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Will Purdue’s Bankruptcy Engulf Its Owners?

Tyler Cowen

(Bloomberg Opinion) -- The bankruptcy of Purdue Pharma LP lays bare a distinction that the internet is making it more and more difficult to maintain: that between a company and the people who own or founded it.

The Sackler family owns Purdue Pharma, the maker of the opioid OxyContin, which has contributed to a crisis that has resulted in the deaths of hundreds of thousands of Americans. There are numerous charges and more than 2,000 lawsuits against the company and its owners, and some recent joint settlements. The company has now declared bankruptcy, and wants to give control of Purdue to a trust run by the states, cities and counties that have filed suit against it.

But what about the personal fortune of the Sacklers, estimated at $13 billion or more? Under traditional corporate theory, there is a clear distinction between the assets of the corporation and those of the owners. The limited liability company can go under, but the assets of the company owners are safe — just as, say, holding shares of Volkswagen in your mutual fund did not expose you to any personal liability for the automaker’s actions in falsifying emissions data.

It turns out that this distinction is harder to uphold, if only in the eyes of the public, when a single family owns and runs a company. Last week New York State alleged that the Sackler family drained at least $1 billion from Purdue for the purpose of avoiding penalties against the corporation and thus shielding its wealth. If it looks like the Sackler family was trying to avoid legal penalties and fines, there will be strong political pressure, possibly backed by public opinion, to go after those additional funds.

More generally, if a company is endangered by lawsuits, and the suits are not settled, its owners have a rationale to extract money from the company and stash it far away. But doing so will elicit a legal and public response, and the distinction between the personal and the corporate will not always be respected.

Consider the Federal Trade Commission’s recent settlement with Facebook, under which some of founder Mark Zuckerberg’s personal assets are potentially on the line if Facebook does not respect its privacy agreements with the federal government. Some FTC commissioners suggested harsher treatment yet for Zuckerberg’s personal assets.

Or, to give another example, Senator Elizabeth Warren has been promoting the notion of personal criminal liability for corporate CEOs if the firms engage in wrongdoing. Her bill would extend corporate liability beyond the company itself, and of course most CEOs of major companies are also shareholders to some extent. Maybe the goal is to punish these individuals in their roles as executives rather than as shareholders. But such penalties would blur these distinctions in the mind of the public — and eventually, perhaps, under the law.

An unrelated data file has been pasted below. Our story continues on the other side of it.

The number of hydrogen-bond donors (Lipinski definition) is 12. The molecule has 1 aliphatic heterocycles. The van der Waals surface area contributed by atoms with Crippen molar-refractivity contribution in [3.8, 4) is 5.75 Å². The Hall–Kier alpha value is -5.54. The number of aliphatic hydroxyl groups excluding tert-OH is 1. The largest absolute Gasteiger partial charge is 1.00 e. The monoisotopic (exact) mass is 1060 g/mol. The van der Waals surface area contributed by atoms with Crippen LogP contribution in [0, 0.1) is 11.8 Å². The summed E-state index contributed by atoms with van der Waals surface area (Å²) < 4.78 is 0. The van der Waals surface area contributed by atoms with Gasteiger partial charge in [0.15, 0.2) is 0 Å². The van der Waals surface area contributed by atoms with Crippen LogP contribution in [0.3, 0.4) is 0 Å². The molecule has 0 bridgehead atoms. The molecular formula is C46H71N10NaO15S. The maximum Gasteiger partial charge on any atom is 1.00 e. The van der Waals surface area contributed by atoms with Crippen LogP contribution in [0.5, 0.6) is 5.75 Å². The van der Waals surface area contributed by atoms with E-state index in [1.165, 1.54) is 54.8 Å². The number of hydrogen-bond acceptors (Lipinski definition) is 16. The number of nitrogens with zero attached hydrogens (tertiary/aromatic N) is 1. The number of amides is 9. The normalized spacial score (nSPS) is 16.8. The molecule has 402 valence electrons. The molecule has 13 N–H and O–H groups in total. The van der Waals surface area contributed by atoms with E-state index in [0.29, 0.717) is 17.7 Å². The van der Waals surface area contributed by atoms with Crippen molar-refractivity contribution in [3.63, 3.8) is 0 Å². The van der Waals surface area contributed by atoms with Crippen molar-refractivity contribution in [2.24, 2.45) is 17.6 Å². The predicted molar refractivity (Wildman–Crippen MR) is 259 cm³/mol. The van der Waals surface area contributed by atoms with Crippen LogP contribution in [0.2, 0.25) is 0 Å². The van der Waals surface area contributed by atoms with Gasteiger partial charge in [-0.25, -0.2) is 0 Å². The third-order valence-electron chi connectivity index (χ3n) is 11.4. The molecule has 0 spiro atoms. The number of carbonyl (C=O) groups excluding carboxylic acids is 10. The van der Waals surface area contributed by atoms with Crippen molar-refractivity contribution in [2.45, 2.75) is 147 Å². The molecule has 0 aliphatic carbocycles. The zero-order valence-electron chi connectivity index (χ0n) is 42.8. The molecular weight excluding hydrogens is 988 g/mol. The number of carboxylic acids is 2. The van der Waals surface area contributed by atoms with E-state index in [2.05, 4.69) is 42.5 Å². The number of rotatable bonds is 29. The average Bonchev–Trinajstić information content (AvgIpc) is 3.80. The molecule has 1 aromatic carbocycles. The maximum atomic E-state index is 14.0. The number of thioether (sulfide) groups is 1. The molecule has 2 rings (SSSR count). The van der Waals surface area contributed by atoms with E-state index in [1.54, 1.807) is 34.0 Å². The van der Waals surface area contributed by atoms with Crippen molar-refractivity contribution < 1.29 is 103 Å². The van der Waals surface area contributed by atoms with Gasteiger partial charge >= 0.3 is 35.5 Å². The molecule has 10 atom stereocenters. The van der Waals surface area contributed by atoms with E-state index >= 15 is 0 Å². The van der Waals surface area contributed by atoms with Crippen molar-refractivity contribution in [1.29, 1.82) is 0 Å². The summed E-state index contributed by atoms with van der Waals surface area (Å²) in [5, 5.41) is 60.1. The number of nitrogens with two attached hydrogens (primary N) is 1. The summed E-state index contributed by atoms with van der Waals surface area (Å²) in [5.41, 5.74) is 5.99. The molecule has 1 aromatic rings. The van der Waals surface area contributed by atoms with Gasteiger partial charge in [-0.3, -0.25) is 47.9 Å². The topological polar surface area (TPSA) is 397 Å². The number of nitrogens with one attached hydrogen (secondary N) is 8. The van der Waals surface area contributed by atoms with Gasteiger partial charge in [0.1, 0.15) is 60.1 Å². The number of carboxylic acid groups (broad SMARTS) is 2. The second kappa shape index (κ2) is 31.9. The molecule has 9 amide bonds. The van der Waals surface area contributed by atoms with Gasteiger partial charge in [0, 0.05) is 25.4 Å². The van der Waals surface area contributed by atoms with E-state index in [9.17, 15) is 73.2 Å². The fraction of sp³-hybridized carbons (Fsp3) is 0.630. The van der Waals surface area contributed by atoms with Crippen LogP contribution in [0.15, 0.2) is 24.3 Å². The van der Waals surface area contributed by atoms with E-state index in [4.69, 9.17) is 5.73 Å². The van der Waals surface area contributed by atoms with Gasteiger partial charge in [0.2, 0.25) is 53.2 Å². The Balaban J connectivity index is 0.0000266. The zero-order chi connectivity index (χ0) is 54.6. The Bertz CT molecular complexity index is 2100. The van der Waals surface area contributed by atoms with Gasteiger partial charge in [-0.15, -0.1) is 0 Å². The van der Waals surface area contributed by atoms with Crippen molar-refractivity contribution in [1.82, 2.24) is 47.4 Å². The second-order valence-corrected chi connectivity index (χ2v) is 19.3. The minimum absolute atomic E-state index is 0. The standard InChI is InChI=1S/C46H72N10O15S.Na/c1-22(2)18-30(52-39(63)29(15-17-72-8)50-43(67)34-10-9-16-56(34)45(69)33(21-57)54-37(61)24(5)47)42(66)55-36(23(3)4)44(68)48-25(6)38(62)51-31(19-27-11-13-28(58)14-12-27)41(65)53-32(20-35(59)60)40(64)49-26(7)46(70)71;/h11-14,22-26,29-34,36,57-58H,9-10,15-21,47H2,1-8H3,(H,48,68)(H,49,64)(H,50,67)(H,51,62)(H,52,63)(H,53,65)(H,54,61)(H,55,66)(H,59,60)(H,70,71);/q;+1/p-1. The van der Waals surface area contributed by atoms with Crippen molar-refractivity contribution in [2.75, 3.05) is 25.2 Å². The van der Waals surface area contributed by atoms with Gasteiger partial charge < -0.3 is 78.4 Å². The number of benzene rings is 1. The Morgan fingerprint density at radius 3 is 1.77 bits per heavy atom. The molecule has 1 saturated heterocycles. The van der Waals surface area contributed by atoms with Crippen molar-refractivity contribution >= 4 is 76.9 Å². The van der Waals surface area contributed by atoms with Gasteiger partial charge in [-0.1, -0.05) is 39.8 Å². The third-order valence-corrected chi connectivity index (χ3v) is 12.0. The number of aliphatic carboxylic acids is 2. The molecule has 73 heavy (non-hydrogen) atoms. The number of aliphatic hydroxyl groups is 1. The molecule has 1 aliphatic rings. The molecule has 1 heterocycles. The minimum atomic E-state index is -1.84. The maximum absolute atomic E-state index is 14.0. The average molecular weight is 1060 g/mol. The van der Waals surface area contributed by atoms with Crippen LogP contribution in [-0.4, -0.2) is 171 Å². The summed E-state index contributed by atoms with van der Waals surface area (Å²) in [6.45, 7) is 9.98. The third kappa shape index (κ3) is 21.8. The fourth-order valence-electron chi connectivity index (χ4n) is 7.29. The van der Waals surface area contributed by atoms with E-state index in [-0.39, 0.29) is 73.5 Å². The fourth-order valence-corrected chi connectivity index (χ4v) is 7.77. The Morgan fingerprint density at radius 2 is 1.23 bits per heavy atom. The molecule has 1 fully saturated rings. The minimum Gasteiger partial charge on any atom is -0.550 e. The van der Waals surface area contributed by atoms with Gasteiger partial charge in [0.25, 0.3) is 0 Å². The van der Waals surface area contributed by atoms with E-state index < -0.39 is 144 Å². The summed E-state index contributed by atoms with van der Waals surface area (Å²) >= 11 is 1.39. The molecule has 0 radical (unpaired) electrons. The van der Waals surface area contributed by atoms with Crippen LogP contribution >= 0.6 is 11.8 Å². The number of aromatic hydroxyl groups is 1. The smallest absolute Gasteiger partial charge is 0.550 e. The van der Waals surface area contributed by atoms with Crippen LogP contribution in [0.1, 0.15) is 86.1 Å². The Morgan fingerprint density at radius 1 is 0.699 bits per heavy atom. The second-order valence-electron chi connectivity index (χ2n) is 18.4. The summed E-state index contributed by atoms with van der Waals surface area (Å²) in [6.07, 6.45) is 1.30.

So how does the internet matter in all this? First, social media is very effective at drumming up outrage, and negative news seems to have a longer lifespan than positive news. The media’s pre-existing negative bias has been amplified, creating further animosity against any actual or supposed corporate villain.

More important, social media personalizes agency — in effect, making it easier to accuse particular individuals of wrongdoing. Mark Zuckerberg, Jeff Bezos, and the Koch brothers all have images or iconic photos that can be put into a social media post, amplifying any attack on their respective companies. It is harder to vilify Exxon, in part because hardly anyone can name its CEO (Darren Woods, since 2017), who in any case did not create the current version of the company. Putting the Exxon logo on your vituperative social media post just doesn’t have the same impact. With Bill Gates having stepped down as Microsoft CEO in 2000, it is harder to vilify that company as well.

This personalization of corporate evil has become a bigger issue in part because many prominent tech companies are currently led by their founders, and also because the number of publicly traded companies has been falling, which means there are fewer truly anonymous corporations. It’s not hard to imagine a future in which the most important decision a new company makes is how personalized it wants to be. A well-known founder can spark interest in the company and its products, and help to attract talent. At the same time, a personalized company is potentially a much greater target.

The more human identities and feelings are part of the equation, however, the harder it will be to keep the classic distinction between a corporation and its owners. As the era of personalization evolves, it will inevitably engulf that most impersonal of entities — the corporation.

(Corrects second paragraph to say that hundreds of thousands of deaths have resulted from the opioid crisis, not the opioid OxyContin, in article published Sept. 16.)

To contact the author of this story: Tyler Cowen at tcowen2@bloomberg.net

To contact the editor responsible for this story: Michael Newman at mnewman43@bloomberg.net

This column does not necessarily reflect the opinion of the editorial board or Bloomberg LP and its owners.

Tyler Cowen is a Bloomberg Opinion columnist. He is a professor of economics at George Mason University and writes for the blog Marginal Revolution. His books include "Big Business: A Love Letter to an American Anti-Hero."

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